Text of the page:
DEVELOPERS may eventually find it more expensive to build apartments on the Mornington Peninsula than in municipalities closer to Melbourne.
Mornington Peninsula Shire councillors want apartments on the peninsula built with materials that protect towns’ “valued character”.
They say apartments designed for inner suburbs may not be suited to the peninsula.
Changes to existing apartment guidelines proposed by the Department of Environment, Land, Water and Planning (DELWP) recommend using “low maintenance and durable” materials.
However, shire councillors want developers to use “coastal” materials, such as stone and wood.
While being more expensive and not regarded as being low maintenance, stone and wood would avoid “a very homogenous built form outcome” for apartments.
While not stated by the shire, expensive apartments may also be more in keeping with the real estate agents’ mantra of offering “resort-style living” to peninsula property buyers.
The shire also wants to discourage developers from using “large amounts of the same cladding material, particularly rendered brick/block work and aluminium cladding”.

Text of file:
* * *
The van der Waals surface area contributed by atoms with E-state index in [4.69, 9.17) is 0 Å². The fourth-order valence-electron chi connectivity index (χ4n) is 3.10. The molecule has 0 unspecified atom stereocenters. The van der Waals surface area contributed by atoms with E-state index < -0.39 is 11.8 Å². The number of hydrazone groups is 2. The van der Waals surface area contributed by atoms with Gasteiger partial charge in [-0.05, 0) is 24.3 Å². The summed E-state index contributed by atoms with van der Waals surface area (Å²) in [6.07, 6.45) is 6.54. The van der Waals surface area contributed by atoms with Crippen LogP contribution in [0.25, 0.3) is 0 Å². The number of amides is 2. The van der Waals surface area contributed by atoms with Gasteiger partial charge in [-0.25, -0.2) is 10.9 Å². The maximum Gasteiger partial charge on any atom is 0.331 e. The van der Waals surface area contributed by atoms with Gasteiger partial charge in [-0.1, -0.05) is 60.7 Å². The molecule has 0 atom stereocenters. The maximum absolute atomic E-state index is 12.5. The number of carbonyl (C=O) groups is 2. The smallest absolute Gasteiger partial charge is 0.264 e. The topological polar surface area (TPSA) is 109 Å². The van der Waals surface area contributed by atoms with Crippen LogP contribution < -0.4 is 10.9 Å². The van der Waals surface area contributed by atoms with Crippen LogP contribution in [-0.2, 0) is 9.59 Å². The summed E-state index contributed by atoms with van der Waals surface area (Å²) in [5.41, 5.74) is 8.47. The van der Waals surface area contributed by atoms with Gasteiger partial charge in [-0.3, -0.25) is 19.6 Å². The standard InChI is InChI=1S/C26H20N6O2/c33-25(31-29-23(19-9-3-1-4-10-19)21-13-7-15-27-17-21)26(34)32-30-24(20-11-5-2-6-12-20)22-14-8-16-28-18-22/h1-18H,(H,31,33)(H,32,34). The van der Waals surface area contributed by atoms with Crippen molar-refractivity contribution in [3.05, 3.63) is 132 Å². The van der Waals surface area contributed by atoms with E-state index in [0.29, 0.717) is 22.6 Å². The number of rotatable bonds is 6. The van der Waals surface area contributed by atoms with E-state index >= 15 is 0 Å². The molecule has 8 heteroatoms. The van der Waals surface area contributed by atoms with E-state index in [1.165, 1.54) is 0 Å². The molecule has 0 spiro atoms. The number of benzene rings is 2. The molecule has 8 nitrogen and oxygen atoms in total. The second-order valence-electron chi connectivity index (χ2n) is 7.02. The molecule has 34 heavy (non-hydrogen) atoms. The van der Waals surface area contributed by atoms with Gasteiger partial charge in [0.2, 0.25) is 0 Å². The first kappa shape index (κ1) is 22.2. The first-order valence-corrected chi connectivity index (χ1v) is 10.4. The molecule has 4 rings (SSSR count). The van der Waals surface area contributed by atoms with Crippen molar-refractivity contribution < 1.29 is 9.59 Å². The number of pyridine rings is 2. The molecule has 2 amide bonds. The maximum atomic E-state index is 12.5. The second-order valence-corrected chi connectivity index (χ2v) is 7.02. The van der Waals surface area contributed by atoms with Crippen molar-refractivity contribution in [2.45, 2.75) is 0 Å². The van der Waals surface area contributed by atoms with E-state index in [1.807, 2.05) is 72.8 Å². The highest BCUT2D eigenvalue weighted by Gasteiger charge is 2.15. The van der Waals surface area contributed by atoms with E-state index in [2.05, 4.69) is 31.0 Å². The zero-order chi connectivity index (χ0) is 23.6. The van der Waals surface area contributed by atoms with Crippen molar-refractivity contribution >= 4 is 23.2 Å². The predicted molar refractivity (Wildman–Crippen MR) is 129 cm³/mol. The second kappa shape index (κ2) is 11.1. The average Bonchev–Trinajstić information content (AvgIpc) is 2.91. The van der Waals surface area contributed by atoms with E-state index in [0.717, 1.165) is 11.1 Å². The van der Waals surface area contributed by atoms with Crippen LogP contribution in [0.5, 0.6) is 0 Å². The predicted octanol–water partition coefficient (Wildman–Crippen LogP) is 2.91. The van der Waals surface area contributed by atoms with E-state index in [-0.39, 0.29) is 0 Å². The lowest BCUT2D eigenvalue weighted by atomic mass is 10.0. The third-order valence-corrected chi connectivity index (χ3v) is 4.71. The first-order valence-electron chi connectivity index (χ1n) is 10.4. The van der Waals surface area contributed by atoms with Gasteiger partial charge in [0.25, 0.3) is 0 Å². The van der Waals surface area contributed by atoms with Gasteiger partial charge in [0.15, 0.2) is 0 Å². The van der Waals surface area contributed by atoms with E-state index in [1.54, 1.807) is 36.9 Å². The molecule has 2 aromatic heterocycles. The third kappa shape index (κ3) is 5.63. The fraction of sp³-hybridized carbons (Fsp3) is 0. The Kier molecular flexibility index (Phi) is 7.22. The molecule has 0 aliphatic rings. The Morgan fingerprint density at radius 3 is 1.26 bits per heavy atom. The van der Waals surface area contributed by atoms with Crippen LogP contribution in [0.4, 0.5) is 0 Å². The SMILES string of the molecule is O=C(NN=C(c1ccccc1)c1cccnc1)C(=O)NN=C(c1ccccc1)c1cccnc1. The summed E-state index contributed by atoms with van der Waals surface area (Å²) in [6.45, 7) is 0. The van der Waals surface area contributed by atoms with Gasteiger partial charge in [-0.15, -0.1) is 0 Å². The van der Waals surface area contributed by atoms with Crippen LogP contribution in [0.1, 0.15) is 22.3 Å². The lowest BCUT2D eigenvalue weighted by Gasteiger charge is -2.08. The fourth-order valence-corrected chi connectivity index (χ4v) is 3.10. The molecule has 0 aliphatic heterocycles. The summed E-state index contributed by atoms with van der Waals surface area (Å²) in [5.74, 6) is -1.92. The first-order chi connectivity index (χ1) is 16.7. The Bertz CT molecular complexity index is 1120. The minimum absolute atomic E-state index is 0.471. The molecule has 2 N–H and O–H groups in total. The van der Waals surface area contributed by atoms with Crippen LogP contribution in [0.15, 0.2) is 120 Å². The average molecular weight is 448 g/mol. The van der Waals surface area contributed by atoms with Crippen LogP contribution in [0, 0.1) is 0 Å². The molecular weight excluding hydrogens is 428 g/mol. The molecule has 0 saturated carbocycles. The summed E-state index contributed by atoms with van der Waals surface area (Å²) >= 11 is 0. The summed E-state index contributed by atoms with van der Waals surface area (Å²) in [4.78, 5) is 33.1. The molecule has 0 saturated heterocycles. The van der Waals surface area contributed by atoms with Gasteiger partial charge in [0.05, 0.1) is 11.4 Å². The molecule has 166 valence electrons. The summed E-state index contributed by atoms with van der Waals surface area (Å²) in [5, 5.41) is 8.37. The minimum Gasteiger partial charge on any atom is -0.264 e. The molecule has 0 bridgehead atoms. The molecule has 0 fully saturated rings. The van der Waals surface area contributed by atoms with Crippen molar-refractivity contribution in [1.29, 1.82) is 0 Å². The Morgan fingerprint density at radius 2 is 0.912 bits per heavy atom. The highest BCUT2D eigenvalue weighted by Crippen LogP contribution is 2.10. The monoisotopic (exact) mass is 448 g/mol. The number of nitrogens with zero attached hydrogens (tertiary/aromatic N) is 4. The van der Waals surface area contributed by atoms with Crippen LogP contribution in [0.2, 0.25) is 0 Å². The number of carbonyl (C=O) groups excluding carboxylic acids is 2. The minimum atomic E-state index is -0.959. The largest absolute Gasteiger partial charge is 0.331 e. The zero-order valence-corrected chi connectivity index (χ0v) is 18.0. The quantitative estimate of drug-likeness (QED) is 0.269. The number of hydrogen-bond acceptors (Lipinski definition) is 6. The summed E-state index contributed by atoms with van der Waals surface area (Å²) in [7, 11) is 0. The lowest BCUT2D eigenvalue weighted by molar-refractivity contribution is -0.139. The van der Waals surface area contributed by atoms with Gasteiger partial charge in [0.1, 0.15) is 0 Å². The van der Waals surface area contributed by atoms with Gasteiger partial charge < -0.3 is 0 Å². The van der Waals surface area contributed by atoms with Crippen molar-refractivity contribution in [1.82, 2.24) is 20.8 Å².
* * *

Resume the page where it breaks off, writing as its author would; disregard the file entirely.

In a submission to DELWP adopted unanimously by councillors at the 16 September planning services committee meeting, the shire says bricks and aluminium cladding “are generally used on lower quality developments [and have unappealing] ‘bulky’ built form outcomes”.
The submission prepared for councillors by senior planner Leigh Northwood is in response to a Better Apartments in Neighbourhoods discussion paper sent to municipalities for comment by DELWP.
Ms Northwood said most proposed changes to the guidelines were “considered positive” for the peninsula, but added that apartments had the “potential to significantly impact on the [peninsula’s] valued and unique landscape … as embodied in the Mornington Peninsula Localised Planning Statement (Victorian Government, 2014)”.
The discussion paper lists five policy aims for new apartment developments, including the need for:
- Green space in common areas of buildings, which preferably includes trees for shade and urban cooling, and landscaping that softens the street;
- High quality building facades made from robust, durable and attractive materials that complement surrounding buildings and provide visual interest;
- Protection from wind impacts on surrounding streets and open space, so the spaces are comfortable to use and likely to be used more often;
- Attractive, engaging streets that enhance the amenity, safety and walkability of the neighbourhood; and
- Better managed construction impacts of building work on existing neighbourhoods.
Ms Northwood said proposed changes that needed “further clarification and consideration” before being supported by the shire included communal open space and building appearance.